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Obesity, sex hormones and asthma Th1 and Th2

Grant number: 17/12108-1
Support type:Regular Research Grants
Duration: November 01, 2017 - October 31, 2019
Field of knowledge:Biological Sciences - Pharmacology
Principal Investigator:Wothan Tavares de Lima
Grantee:Wothan Tavares de Lima
Home Institution: Instituto de Ciências Biomédicas (ICB). Universidade de São Paulo (USP). São Paulo , SP, Brazil
Assoc. researchers:Cristoforo Scavone ; Henrique Takachi Moriya ; Niels Olsen Saraiva Câmara

Abstract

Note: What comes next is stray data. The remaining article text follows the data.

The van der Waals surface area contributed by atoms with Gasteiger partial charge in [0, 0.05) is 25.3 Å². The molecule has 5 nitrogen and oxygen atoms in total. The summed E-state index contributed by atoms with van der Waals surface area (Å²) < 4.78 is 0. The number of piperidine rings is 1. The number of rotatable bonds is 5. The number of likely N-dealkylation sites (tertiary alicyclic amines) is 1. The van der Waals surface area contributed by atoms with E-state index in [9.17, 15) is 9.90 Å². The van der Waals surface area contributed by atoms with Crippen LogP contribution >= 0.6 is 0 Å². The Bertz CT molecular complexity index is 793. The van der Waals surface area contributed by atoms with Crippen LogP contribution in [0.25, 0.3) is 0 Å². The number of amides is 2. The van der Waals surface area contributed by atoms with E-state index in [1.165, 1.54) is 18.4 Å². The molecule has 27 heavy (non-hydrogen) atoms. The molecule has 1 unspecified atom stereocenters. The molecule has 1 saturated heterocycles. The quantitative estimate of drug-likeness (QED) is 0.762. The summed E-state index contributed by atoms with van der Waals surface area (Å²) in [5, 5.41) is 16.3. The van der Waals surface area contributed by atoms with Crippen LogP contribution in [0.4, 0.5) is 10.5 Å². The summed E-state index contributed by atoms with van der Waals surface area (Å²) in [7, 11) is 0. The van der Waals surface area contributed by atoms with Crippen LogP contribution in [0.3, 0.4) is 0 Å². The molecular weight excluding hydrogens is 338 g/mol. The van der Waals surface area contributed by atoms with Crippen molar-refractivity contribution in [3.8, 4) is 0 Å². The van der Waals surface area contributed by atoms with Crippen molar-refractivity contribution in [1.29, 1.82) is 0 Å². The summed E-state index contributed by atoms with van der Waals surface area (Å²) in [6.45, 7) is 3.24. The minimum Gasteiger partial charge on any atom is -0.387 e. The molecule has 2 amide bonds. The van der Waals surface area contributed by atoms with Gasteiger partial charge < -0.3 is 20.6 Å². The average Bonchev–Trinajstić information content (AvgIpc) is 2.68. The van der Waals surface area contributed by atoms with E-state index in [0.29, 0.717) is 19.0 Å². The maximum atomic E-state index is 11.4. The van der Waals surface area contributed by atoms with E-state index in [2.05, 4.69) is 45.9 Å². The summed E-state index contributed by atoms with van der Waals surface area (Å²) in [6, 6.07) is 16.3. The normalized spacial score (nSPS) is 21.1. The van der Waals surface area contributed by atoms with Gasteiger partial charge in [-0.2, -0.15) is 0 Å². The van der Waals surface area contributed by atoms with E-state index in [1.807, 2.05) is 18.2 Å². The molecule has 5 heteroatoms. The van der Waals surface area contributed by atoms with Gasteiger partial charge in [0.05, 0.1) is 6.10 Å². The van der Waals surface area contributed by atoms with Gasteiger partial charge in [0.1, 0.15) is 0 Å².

Asthma and obesity are the two fastest growing conditions in the western world. Asthma is a chronic inflammatory disease of the airways that is commonly treated with steroidal and brochodilators. However, there is a portion of obese asthmatic patients who present resistance to steroid treatment and in this case the disease is classified as steroid-resistant asthma. These patients develop a predominantly neutrophilic lung inflammation instead of eosinophilic and release Th1 inflammatory mediators instead of Th2, originating the terms Th1 asthma (neutrophilic) or Th2 asthma (eosinophilic).The interaction of sex hormones and asthma is complex and the effect of these hormones on the worsening or amelioration of the disease has been extensively debated in the literature. Interestingly, it has been reported that female asthmatic patients present a worsening of the symptoms after menopause and the incidence of the disease seems to increase among post-menopausal women, particularly steroid-resistant asthma. More importantly, some studies have shown that a significant percentage of patients with steroid-resistant asthma are obese women. Obesity as an important factor in asthma incidence and development has been widely demonstrated in the literature however, the mechanisms underlying this interaction are yet to be clarified. Considering that the changes in women physiology after menopause are related to weight gain and fat mobilization, it is reasonable to propose a connection between the interruption of the production of sex hormones after menopause, steroid-resistant asthma and obesity. The aim of this project is to compare the role of reduction of female sex hormones in the Th1 and Th2 pre-established asthma in obese mice. To this end we will use a high calorie diet-induced model of obesity and once asthma Th1 and Th2 had been established, the post-menopause will be emulated by the removal of the ovaries and subsequently the ovariectomized obese asthmatic (10 days) mice will be re-challenged. Using these tools, we will investigate the activation and expression of the cell signalling molecule NFkB, the Th1 and Th2 profile of biomarkers release, in vivo lung mechanics, ex-vivo tracheal reactivity, systemic inflammation, morphologic lung changes. In order to identify new therapeutic targets we will compare in both models of asthma the effectiveness of drugs such as corticosteroid, bronchodilator, anti-cholinergic, leukotrienes-receptors antagonist (C4 and B4), estradiol, progesterone, sinvastatin. Asthma and obesity significantly alter the patient's quality of life and also self-esteem. Moreover, the cost of treatment in asthmatic obese patients is higher than in normal-weight patients due the low effectiveness of most drugs, particularly steroids. Very often, there is the need of the use of additional drugs in order to achieve an acceptable level of control of the disease, increasing the cost to the public health system. From this perspective, this study comes in an important moment when the understanding of the mechanism of asthma, both Th1 and Th2 in post-menopausal obese patients is critical (AU)